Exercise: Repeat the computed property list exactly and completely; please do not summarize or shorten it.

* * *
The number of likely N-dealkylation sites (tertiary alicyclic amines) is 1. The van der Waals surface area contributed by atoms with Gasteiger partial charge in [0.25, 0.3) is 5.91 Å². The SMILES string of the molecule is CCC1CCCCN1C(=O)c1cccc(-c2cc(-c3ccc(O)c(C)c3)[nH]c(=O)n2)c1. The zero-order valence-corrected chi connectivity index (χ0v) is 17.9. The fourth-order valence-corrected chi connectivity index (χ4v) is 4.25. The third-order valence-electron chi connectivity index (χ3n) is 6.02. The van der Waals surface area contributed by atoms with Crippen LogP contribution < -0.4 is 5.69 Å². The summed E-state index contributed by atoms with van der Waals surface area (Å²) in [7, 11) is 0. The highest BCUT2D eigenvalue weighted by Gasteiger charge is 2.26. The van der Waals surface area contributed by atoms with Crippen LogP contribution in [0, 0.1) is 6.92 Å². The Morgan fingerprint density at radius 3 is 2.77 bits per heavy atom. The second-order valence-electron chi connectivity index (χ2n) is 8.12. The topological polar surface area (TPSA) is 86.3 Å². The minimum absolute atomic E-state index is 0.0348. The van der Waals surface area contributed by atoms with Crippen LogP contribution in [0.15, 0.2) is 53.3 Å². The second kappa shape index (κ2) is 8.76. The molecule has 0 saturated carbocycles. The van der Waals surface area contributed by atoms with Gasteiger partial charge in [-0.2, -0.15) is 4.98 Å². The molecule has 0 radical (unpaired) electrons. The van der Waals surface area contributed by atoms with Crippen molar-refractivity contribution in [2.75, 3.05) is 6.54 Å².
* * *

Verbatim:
The number of likely N-dealkylation sites (tertiary alicyclic amines) is 1. The van der Waals surface area contributed by atoms with Gasteiger partial charge in [0.25, 0.3) is 5.91 Å². The SMILES string of the molecule is CCC1CCCCN1C(=O)c1cccc(-c2cc(-c3ccc(O)c(C)c3)[nH]c(=O)n2)c1. The zero-order valence-corrected chi connectivity index (χ0v) is 17.9. The fourth-order valence-corrected chi connectivity index (χ4v) is 4.25. The third-order valence-electron chi connectivity index (χ3n) is 6.02. The van der Waals surface area contributed by atoms with Crippen LogP contribution < -0.4 is 5.69 Å². The summed E-state index contributed by atoms with van der Waals surface area (Å²) in [7, 11) is 0. The highest BCUT2D eigenvalue weighted by Gasteiger charge is 2.26. The van der Waals surface area contributed by atoms with Crippen LogP contribution in [0, 0.1) is 6.92 Å². The Morgan fingerprint density at radius 3 is 2.77 bits per heavy atom. The second-order valence-electron chi connectivity index (χ2n) is 8.12. The topological polar surface area (TPSA) is 86.3 Å². The minimum absolute atomic E-state index is 0.0348. The van der Waals surface area contributed by atoms with Crippen LogP contribution in [0.15, 0.2) is 53.3 Å². The second kappa shape index (κ2) is 8.76. The molecule has 0 saturated carbocycles. The van der Waals surface area contributed by atoms with Gasteiger partial charge in [-0.2, -0.15) is 4.98 Å². The molecule has 0 radical (unpaired) electrons. The van der Waals surface area contributed by atoms with Crippen molar-refractivity contribution in [2.75, 3.05) is 6.54 Å².